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  • The Bruins take their impressive opening act to Broadway

    Tim Rosenthal November 4, 2022

    Under the Broadway lights, the Boston Bruins continued their impressive opening act.

    Coming off a thrilling come-from-behind overtime win in Pittsburgh two nights prior, the Bruins sustained their torrid early-season pace Thursday night in their tilt with the New York Rangers.

    Jim Montgomery’s squad held the Rangers to 20 shots on net. The Bruins received more timely goals throughout the lineup, with Charlie Coyle and Trent Frederic pacing the bottom six on their third-period tallies. They established some moments for the highlight reel, with David Pastrnak scoring on an impossible angle in the first and Frederic and A.J. Greer showcasing some old-time hockey moments during a mini-line brawl, albeit after a clean hit by Braden Schneider on Frederic during the middle stanza.


    The Bruins encountered their hiccups, allowing a pair of equalizers with Jimmy Vesey notching his first of the year on a stellar feed from Mika Zibenajad in the second and Adam Fox firing a wrister from the point past Linus Ullmark. But that didn’t stop them from putting forth another well-rounded, 60-minute effort.

    “We’re playing hard for one another. We’re finding different ways to win, and different guys are stepping up every night. That’s just a sign of a good team,” B’s forward Nick Foligno said to ESPN’s Emily Kaplan following his two-assist night. “We’re really proud of the fact that we care a lot about each other in that room. We found that camaraderie, that brotherhood, and it’s worked for us.”

    Fresh off his OT winner in the Steel City, Hampus Lindholm capped off another stellar outing with an empty-net tally.

    Here’s what we learned as the Bruins earned their first 10-1-0 start in franchise history following Thursday’s 5-2 win at Madison Square Garden.

    Greer and Frederic bring the fight back to the Bruins.

    Montgomery’s crew never trailed on Thursday. But they needed a spark after Vesey scored New York’s first tying marker at 10:21 of the second stanza.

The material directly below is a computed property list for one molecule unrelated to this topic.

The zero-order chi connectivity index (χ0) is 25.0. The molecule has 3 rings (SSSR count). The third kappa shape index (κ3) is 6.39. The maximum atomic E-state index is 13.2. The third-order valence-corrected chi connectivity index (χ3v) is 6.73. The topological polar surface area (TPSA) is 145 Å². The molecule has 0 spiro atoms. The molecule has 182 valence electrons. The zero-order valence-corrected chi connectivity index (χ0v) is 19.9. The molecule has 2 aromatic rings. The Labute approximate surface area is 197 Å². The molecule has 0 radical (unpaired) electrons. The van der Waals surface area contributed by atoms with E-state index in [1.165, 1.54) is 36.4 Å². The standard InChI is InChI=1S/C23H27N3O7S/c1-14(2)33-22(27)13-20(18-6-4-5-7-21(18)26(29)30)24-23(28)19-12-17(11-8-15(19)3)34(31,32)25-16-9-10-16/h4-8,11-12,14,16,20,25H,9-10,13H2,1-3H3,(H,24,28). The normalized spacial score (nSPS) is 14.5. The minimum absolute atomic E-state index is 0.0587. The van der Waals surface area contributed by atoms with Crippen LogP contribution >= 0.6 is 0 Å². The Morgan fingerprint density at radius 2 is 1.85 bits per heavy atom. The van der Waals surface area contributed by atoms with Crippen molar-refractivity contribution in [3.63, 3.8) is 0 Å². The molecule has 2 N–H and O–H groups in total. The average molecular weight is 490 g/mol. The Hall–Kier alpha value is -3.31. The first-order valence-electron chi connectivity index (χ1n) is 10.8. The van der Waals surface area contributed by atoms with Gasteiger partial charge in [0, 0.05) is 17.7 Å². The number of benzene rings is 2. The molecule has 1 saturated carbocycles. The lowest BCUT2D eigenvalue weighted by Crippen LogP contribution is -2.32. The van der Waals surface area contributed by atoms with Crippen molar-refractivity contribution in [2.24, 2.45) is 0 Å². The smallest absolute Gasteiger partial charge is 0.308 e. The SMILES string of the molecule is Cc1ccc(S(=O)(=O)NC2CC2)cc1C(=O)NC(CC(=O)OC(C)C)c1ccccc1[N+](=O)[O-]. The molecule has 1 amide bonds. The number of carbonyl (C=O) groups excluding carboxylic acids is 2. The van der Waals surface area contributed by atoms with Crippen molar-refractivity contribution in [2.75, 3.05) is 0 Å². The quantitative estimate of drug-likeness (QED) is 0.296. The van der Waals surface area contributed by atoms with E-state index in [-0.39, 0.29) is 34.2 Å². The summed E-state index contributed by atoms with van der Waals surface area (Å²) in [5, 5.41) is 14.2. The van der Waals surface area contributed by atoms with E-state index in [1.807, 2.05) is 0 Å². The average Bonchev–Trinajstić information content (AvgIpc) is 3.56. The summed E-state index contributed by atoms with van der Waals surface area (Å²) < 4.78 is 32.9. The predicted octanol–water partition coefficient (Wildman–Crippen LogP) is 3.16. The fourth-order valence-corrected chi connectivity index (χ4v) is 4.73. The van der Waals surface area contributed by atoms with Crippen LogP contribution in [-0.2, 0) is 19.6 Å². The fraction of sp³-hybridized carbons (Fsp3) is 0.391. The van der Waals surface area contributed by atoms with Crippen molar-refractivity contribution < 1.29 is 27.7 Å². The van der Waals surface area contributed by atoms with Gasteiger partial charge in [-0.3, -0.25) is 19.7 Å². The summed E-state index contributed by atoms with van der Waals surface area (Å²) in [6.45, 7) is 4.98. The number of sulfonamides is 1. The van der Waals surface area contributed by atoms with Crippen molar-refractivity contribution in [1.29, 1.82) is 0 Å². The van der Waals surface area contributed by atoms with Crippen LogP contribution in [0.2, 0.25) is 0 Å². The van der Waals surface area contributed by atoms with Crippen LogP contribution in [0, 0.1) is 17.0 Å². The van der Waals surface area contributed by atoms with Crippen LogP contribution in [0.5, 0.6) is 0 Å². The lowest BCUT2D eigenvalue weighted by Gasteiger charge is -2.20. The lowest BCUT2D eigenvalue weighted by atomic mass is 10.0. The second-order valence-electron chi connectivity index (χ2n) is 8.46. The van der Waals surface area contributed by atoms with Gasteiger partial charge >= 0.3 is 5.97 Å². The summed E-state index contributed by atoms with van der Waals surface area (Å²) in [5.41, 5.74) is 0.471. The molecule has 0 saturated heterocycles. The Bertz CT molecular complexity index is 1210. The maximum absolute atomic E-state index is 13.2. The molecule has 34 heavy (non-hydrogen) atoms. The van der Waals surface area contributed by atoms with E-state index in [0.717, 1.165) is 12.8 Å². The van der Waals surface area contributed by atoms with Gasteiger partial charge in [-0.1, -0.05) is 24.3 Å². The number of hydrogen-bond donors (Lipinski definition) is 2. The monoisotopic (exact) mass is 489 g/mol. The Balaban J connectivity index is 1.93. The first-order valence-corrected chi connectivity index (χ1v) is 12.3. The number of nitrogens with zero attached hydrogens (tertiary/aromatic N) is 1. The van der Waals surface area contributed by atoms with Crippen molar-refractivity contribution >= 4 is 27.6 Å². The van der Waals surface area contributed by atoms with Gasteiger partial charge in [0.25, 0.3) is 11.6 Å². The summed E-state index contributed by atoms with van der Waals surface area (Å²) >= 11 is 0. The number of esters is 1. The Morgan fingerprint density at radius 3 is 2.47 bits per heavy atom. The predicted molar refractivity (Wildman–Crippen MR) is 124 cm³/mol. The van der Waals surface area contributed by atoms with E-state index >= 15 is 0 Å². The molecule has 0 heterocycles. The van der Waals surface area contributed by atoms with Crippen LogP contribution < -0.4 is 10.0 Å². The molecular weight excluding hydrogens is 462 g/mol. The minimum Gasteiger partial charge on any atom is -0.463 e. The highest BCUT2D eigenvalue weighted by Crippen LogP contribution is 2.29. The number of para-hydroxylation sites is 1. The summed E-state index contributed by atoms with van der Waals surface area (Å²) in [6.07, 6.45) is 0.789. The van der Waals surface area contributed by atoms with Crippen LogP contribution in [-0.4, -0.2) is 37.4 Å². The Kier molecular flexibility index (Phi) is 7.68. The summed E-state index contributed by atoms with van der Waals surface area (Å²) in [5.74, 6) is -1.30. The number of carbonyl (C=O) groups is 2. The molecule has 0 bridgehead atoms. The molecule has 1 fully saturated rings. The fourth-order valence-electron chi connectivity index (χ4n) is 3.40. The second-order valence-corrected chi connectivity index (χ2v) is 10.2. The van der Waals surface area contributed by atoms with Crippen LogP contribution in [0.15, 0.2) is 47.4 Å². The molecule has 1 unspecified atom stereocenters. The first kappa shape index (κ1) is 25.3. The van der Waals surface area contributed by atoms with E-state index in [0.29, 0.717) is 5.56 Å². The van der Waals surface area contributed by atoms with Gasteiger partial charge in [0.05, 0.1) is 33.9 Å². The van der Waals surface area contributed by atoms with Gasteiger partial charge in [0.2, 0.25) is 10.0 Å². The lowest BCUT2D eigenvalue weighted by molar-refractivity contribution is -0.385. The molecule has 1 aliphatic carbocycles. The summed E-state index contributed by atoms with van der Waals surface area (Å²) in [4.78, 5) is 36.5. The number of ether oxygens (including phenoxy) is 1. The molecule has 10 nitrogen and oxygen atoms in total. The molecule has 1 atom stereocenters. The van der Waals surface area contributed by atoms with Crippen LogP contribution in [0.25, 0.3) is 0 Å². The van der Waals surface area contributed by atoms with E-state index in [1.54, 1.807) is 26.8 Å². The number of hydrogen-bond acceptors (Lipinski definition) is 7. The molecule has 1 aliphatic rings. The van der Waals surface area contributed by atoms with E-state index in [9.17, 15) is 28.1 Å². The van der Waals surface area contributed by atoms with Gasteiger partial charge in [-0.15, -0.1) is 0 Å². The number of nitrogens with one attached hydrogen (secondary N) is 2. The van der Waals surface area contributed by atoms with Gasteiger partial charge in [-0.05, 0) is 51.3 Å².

Frederic took the brunt end of a clean hit from Schneider on the ensuing shift. Instead of skating away, Frederic challenged Schneider to engage in more physicality. Seconds later, Greer arrived at the altercation and dropped the gloves with Schneider, which then prompted Barclay Goodrow into a bout with Frederic.

    Greer earned a 10-minute misconduct for instigating on top of his two for roughing and five for fighting. The sequence led to a Rangers power play. The Bruins didn’t mind the trade-off after their solid work on the penalty kill kept the score at 1-1.

    “There was no hesitation in there by them. That’s huge,” Coyle told reporters. “A big hit like that can sway them. Freddy [Frederic] gets right up, and he goes at it, and Greer jumps in and he takes a guy. That says a lot about them on what they’re willing to do and what we’re willing to do for each other. That’s good stuff. We’ll kill it off any day.”

    The Bruins stymied New York’s momentum after relinquishing the early 1-0 lead. They regrouped in the third for one of their better 20-minute outings of the year.

    Frederic played a pivotal role in that four-goal third period after Fox tied the game at 2-2 just 48 seconds after Coyle notched his fourth tally in as many games. Several minutes removed from his second-period bout, the maligned 2016 first-round selection put the Bruins ahead for good at 6:04 of the final frame after firing a one-timer past Igor Shesterkin.


    “That shows the commitment to the team. Our guys get hit; we don’t like it. Obviously, they’re targeting a few guys tonight. That’s the way they’re going to play; we’re going to play the same way. Not taking out their best players, but eliminating them and making it hard on him,” Foligno said to the media. “You stand up for one another. That’s the Bruin way. That’s the culture that’s been built here.”